Movie Review – Sweeney Todd: The Demon Barber of Fleet Street (2007)
by HELEN GEIB
Directed by Tim Burton and starring Johnny Depp as Sweeney Todd and Helena Bonham-Carter as Mrs. Lovett, Sweeney Todd: The Demon Barber of Fleet Street is a faithful adaptation of Stephen Sondheim’s musical drama. Whether you will enjoy the film depends almost entirely on whether you like Sondheim’s music and lyrics.
Sweeney Todd, the nefarious barber who kills his customers for robbery and turns their bodies over to Mrs. Lovett to be made into meat pies, is the ultimate fictional bogeyman of English culture. Sweeney had long been a staple of English print and stage when Sondheim created his musical adaptation.
Retaining deadly barber’s chair and cannibalistic pies, Sondheim reinvented Sweeney as victim turned avenging killer through the creation of a tragic back story. Arrested and transported on false charges at the instigation of a corrupt judge who coveted his beautiful wife, Sweeney returns years later seeking revenge against the judge and his lackey. In this iteration of the story, Sweeney is driven to dispatch scores of his customers less by the profit motive than as practice for the main event.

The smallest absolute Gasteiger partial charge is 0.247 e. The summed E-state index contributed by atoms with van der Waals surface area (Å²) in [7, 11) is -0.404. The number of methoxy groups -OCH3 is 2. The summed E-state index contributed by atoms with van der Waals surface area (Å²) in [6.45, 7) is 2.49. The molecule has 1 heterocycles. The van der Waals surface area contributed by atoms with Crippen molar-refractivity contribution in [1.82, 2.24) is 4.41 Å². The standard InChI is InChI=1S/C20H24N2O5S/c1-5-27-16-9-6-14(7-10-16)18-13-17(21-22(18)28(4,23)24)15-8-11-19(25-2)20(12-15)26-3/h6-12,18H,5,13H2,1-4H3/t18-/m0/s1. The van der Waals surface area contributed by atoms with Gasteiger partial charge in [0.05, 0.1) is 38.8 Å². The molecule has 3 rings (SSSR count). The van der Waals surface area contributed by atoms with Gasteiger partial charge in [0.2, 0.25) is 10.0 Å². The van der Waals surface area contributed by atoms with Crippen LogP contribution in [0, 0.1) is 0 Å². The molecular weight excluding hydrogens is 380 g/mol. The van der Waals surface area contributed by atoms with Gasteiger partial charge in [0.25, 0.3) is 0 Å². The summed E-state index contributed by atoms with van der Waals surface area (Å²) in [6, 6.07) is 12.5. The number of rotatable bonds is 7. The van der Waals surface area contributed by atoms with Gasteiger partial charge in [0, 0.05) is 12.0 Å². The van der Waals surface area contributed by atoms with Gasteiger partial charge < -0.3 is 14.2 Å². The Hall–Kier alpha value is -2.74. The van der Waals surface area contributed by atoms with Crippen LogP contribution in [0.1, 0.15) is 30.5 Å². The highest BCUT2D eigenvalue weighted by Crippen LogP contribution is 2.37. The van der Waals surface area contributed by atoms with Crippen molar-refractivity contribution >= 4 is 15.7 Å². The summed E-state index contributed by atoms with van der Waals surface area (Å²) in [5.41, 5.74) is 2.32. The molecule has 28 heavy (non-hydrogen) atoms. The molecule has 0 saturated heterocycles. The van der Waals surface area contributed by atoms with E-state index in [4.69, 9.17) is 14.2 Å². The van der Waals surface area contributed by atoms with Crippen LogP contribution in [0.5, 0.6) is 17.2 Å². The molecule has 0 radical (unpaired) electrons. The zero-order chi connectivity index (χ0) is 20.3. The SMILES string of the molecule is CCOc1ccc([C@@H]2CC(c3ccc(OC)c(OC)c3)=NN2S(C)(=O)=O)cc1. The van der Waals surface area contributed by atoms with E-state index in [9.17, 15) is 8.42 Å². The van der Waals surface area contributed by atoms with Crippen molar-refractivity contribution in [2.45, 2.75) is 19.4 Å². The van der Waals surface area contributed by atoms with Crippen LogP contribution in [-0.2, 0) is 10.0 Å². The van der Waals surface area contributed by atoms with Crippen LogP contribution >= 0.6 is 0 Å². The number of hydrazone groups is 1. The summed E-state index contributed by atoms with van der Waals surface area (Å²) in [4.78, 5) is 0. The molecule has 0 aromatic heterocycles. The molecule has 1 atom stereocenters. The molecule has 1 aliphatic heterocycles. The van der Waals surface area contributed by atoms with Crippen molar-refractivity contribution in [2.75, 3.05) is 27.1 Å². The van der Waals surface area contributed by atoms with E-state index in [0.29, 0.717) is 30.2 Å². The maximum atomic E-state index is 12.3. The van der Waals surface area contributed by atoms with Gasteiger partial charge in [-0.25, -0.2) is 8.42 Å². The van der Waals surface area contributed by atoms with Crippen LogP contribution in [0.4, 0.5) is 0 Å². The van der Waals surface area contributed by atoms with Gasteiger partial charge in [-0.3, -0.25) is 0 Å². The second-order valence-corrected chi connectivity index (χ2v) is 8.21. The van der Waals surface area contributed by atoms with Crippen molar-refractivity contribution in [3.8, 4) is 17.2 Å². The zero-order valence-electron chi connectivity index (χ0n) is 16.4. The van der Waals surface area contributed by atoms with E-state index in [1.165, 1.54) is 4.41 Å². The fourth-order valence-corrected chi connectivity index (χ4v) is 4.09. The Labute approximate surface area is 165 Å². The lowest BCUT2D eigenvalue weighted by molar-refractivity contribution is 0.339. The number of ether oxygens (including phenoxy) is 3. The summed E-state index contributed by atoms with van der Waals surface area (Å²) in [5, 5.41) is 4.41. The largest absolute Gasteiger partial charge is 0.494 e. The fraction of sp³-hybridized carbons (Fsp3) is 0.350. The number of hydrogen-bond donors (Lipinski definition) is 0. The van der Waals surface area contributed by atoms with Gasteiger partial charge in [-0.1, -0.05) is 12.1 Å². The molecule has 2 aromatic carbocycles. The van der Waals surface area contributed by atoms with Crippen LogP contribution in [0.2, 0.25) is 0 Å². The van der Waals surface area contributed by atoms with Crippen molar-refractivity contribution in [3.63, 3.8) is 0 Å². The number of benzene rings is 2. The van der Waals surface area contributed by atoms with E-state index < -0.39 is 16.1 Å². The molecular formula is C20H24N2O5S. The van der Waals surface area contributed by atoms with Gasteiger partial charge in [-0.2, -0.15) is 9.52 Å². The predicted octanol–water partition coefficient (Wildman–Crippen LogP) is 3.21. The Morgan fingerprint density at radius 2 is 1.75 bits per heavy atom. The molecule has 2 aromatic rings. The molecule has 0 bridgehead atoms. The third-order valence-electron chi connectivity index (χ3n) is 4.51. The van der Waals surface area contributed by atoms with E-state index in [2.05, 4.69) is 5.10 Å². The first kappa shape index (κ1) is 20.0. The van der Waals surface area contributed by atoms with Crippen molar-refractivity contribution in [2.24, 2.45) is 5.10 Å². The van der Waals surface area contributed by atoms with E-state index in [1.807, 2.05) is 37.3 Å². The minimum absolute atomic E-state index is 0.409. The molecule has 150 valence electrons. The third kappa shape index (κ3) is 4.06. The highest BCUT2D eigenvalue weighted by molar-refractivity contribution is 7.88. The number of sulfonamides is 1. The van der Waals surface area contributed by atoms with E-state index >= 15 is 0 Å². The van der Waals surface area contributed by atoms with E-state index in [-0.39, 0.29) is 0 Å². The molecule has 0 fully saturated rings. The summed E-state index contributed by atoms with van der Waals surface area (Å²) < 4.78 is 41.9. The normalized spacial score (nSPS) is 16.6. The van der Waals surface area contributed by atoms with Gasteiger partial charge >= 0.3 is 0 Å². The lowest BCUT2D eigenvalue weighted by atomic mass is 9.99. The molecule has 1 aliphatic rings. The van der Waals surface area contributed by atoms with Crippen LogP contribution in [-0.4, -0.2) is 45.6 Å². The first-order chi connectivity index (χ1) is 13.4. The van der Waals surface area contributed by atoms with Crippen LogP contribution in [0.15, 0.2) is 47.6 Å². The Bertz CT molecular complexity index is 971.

The look of the film has a deliberately theatrical cast. Burton has (artfully) filmed the stage show. The action is largely confined to a few sparsely furnished sets. Lighting is dim and colors seem washed out. When there is a song, the music takes center stage.
Sweeney Todd has garnered positive, if not adulatory, reviews from many critics. Why did I not like it when it and the original work have so many admirers? I will readily admit that the macabre holds very little interest for me. That is undoubtedly one reason I was bored by the film.
But I think the main reason is that I did not enjoy the music. The music was monotonous, and the lyrics generally unexceptional and repetitive. Mine is not a universal reaction, and someone who responds strongly to Sondheim’s work will also respond very differently than I did to the film, which lives or dies on the strength of the music.
Adaptations always carry the implicit question: was the original better? I have not seen a stage performance of the musical, but I might enjoy a top-line version more than the adaptation. Great singers can breathe life into even dull material. Johnny Depp is one of the best actors working in Hollywood today, but he is not a singer. He essays the songs with a passable sing-song delivery. His dramatic performance is much superior to his singing; overall he compares favorably with the actors playing the young lovers, who sing very prettily, but give insipid performances. Bonham-Carter is the most successful cast member at combining good acting and good singing.